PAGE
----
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  • Author or Editor: Margaret M. Duxbury x
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in Journal of the American Veterinary Medical Association
in Journal of the American Veterinary Medical Association
in Journal of the American Veterinary Medical Association



To compare how often owners identified concerns about their pets’ behavior during routine examinations in 2 test conditions (voluntarily or when completing a questionnaire), and to test the efficacy of a simple behavior screening questionnaire to be used by practicing veterinarians.


Privately owned dogs and cats presenting for routine examinations to 1 of 2 primary care clinics.


The study was conducted in 2 sequential phases. In Phase 1, veterinary staff recorded whether pet owners or veterinarians inquired about behavior during routine examinations. In Phase 2, a different set of pet owners completed a short behavioral screening questionnaire as they waited for the veterinarian. We compared the 2 phases for how often behavior concerns were identified, the types of concerns, the pets’ ages, and the owners’ levels of satisfaction and desire for help.


Dog and cat owners were more likely to identify behavior concerns when prompted than they were to volunteer this information, especially for older patients in which behavior changes may be the first sign of disease. Most owners were satisfied with their pets’ behavior, though owners were more likely to be unsatisfied with certain identified concerns. Owners who were dissatisfied were much more likely to want help.


A behavior screening questionnaire enhances detection of behavior problems that may have medical implications and impact the security of the pet in its home. A behavior screening questionnaire can elevate standard of care by enabling veterinarians to quickly assess behavior during every examination.

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in Journal of the American Veterinary Medical Association


OBJECTIVE To compare the doses of propofol required to induce general anesthesia in dogs premedicated with acepromazine maleate or trazodone hydrochloride and compare the effects of these premedicants on cardiovascular variables in dogs anesthetized for orthopedic surgery.

DESIGN Prospective, randomized study.

ANIMALS 30 systemically healthy client-owned dogs.

PROCEDURES 15 dogs received acepromazine (0.01 to 0.03 mg/kg [0.005 to 0.014 mg/lb], IM) 30 minutes before anesthetic induction and 15 received trazodone (5 mg/kg [2.27 mg/lb] for patients > 10 kg or 7 mg/kg [3.18 mg/lb] for patients ≤ 10 kg, PO) 2 hours before induction. Both groups received morphine sulfate (1 mg/kg [0.45 mg/lb], IM) 30 minutes before induction. Anesthesia was induced with propofol (4 to 6 mg/kg [1.82 to 2.73 mg/lb], IV, to effect) and maintained with isoflurane or sevoflurane in oxygen. Bupivacaine (0.5 mg/kg [0.227 mg/lb]) and morphine (0.1 mg/kg [0.045 mg/lb]) were administered epidurally. Dogs underwent tibial plateau leveling osteotomy (n = 22) or tibial tuberosity advancement (8) and were monitored throughout anesthesia. Propofol induction doses and cardiovascular variables (heart rate and systemic, mean, and diastolic arterial blood pressures) were compared between groups.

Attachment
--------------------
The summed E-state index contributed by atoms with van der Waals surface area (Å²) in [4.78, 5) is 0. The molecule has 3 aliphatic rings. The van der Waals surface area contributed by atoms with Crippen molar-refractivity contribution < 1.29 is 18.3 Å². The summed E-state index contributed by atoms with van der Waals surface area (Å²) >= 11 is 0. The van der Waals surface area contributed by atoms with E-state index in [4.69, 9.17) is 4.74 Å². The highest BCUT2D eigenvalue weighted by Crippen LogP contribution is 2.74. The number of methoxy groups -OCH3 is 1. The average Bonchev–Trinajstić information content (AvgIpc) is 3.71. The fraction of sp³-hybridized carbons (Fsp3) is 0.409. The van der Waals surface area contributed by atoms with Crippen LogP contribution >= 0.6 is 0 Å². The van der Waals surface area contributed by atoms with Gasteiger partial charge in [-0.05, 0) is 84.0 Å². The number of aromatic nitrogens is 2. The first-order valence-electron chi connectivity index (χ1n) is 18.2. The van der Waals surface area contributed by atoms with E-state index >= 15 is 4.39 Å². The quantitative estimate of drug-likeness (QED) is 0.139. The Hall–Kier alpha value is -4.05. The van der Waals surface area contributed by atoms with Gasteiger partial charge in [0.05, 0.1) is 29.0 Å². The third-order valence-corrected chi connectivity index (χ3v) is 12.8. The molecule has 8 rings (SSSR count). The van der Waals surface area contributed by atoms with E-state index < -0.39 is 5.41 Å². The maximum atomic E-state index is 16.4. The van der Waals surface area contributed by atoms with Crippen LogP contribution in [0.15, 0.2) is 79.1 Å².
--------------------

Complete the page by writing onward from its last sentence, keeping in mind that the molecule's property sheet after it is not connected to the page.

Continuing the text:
RESULTS The mean dose of propofol required for anesthetic induction and all cardiovascular variables evaluated did not differ between groups. Intraoperative hypotension developed in 6 and 5 dogs of the acepromazine and trazodone groups, respectively; bradycardia requiring intervention developed in 3 dogs/group. One dog that received trazodone had priapism 24 hours later and was treated successfully. No other adverse effects were reported.

CONCLUSIONS AND CLINICAL RELEVANCE At the described dosages, cardiovascular effects of trazodone were similar to those of acepromazine in healthy dogs undergoing anesthesia for orthopedic surgery.

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in Journal of the American Veterinary Medical Association


Objective—To evaluate associations between retention of dogs in their adoptive homes and attendance at puppy socialization classes and other factors.

Design—Epidemiologic survey.

Animals—248 adult dogs that were adopted as puppies from a humane society.

Procedure—Owners completed questionnaires regarding demographics, retention of the dogs in the homes, and the dogs' early learning events.

Results—Higher retention in the homes was reported for dogs that participated in humane society puppy socialization classes, were female, wore headcollars as puppies, were handled frequently as puppies, were more responsive to commands, slept on or near the owner's bed, or lived in homes without young children.

Conclusions and Clinical Relevance—Results suggest several practices that veterinarians may recommend to enhance the likelihood that puppies will remain in their first homes, such as enrolling 7- to 12-week-old puppies in early learning and socialization classes. The lower rate of retention of dogs in homes with children emphasizes the importance of helping owners develop realistic expectations, knowledge, and effective tools to manage interactions between their children and dogs. (J Am Vet Med Assoc 2003; 223:61–66)

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in Journal of the American Veterinary Medical Association